"But the Democrats' pendulum swung too far, clearly they went from insisting on racial discrimination to demanding racial and gender quotas, and the result is the unfortunate situation we see today."

Not excited

Mark Green, the New York City public advocate, says he is not excited about any of the names being bandied about as possible running mates for either Texas Gov. George W. Bush or Vice President Al Gore.

In an interview yesterday on CNN's "Late Edition," Mr. Green made it clear it would be extremely hard to excite him about vice-presidential picks.

"If George W. picks his father as veep, and Al Gore picks Bill Clinton, that would be exciting," Mr. Green said.

Gore vs. teachers?

Karen Hughes, communications director for the presidential campaign of George W. Bush, thinks the negative things Vice President Al Gore said about Mr. Bush's stewardship as Texas governor will "backfire."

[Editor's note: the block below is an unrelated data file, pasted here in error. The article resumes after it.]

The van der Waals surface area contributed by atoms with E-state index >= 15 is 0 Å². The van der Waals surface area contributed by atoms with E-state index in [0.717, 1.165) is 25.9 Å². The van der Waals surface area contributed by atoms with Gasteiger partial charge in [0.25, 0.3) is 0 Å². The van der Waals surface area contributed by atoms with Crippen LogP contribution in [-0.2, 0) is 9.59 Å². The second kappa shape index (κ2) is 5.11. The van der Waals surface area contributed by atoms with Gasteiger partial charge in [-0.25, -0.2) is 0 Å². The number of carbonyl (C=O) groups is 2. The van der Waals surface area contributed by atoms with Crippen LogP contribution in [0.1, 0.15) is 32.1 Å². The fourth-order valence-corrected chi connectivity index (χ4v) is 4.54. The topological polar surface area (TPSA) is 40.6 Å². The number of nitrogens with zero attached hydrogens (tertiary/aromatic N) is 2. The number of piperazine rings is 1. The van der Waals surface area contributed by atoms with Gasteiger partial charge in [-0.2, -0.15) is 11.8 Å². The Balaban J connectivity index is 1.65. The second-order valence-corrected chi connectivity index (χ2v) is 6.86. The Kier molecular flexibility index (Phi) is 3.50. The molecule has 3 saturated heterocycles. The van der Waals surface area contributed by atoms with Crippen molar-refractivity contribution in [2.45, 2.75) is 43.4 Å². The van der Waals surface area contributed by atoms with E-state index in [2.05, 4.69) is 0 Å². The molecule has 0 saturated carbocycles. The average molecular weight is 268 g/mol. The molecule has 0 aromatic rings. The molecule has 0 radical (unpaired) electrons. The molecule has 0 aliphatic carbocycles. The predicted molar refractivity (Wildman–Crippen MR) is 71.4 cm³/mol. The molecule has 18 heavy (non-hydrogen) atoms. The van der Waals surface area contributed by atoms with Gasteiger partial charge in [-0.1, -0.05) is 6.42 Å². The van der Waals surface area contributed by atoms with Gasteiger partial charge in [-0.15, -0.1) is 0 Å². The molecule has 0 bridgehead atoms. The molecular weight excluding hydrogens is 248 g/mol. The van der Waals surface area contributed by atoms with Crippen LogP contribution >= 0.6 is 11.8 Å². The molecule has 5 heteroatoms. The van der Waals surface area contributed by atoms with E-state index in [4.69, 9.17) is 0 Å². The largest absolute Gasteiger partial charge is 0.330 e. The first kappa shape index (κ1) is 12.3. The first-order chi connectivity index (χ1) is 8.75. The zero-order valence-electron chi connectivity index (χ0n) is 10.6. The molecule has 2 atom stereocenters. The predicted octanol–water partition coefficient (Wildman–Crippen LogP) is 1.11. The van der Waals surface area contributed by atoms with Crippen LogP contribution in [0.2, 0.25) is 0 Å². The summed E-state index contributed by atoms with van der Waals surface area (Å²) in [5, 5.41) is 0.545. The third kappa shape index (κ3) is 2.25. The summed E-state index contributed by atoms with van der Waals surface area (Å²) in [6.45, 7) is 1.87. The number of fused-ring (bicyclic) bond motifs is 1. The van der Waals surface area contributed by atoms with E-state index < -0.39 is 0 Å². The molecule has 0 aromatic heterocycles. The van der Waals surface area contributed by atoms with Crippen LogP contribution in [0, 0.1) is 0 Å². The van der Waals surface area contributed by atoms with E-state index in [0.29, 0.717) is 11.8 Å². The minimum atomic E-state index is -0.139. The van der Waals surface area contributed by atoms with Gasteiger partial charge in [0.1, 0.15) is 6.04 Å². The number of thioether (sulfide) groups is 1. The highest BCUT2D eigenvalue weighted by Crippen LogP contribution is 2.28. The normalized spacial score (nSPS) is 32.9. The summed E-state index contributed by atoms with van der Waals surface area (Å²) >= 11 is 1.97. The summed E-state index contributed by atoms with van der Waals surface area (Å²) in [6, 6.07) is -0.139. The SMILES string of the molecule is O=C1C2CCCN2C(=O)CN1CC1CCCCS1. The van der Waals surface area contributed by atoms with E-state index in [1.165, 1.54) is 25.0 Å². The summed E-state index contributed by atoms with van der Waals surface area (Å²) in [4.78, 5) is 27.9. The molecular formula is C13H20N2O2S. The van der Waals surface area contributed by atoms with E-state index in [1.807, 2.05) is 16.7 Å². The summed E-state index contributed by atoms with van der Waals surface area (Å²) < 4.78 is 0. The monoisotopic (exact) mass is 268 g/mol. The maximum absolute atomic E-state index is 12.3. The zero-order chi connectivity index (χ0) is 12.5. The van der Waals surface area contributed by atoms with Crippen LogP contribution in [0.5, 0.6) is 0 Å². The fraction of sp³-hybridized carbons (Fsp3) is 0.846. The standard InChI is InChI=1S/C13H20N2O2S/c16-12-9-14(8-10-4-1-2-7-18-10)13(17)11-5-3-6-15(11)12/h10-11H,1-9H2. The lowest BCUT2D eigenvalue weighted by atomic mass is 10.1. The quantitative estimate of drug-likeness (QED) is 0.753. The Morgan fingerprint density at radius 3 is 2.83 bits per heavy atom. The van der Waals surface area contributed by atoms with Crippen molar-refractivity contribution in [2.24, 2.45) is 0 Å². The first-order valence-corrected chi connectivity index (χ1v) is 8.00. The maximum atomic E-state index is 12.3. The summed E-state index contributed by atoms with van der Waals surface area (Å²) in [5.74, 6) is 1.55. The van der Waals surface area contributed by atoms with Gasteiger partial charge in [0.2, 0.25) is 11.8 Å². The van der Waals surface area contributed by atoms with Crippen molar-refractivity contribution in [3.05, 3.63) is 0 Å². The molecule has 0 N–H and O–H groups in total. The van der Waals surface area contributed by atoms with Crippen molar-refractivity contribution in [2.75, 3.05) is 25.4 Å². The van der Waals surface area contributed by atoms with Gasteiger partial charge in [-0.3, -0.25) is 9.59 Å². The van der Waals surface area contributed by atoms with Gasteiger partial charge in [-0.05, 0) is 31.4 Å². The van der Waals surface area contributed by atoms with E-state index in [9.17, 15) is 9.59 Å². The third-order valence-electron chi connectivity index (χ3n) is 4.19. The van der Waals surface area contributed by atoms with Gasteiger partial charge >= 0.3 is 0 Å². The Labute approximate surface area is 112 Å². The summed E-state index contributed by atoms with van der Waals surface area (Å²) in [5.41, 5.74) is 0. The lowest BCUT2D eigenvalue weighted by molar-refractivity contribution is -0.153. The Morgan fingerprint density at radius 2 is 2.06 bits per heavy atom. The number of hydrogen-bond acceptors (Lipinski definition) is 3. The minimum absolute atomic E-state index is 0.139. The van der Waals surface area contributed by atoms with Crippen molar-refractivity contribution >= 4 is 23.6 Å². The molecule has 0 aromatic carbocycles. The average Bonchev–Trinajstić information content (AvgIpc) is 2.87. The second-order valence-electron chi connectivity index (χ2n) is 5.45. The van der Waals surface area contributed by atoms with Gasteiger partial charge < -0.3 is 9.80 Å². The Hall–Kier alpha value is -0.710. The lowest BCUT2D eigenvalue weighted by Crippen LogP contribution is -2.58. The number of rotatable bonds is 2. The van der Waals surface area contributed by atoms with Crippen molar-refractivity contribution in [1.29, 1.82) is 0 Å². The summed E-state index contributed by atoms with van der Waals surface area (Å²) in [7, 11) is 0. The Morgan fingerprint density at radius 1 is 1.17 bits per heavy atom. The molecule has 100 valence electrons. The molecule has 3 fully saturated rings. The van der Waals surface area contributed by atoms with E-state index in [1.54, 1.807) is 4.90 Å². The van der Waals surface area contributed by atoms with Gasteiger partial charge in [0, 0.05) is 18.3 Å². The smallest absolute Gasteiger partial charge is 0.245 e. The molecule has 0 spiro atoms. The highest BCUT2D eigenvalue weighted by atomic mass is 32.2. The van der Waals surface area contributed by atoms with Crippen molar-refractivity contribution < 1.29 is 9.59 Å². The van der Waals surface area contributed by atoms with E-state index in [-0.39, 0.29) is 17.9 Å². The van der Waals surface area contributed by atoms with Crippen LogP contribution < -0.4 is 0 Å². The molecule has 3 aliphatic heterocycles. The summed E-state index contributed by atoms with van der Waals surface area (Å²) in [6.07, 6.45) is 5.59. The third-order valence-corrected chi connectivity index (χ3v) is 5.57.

"In Texas, we have a $1.4 billion surplus in the bank," Mrs. Hughes said on "Fox News Sunday."

She acknowledged that "might not seem like a lot by Washington standards," but the American people "know better."

On Fox and NBC's "Meet the Press," Mrs. Hughes said part of the surplus was used to give $3,000 pay raises to Texas teachers.

"If Al Gore wants to come to Texas to say why teachers should not have gotten that raise, we'll welcome it," she said, adding:

"In fact, we might even pay for his plane ticket."

Father and son

If President Clinton decides to award Theodore Roosevelt the Medal of Honor he was denied during his lifetime, the 26th president will be the second in his immediate family to receive the nation's highest military honor.

His oldest son, Theodore Jr., was awarded the medal of honor for his heroism on Utah Beach on D-Day, 1944. The younger Roosevelt died of a heart attack soon after the Normandy invasion and was awarded the medal posthumously.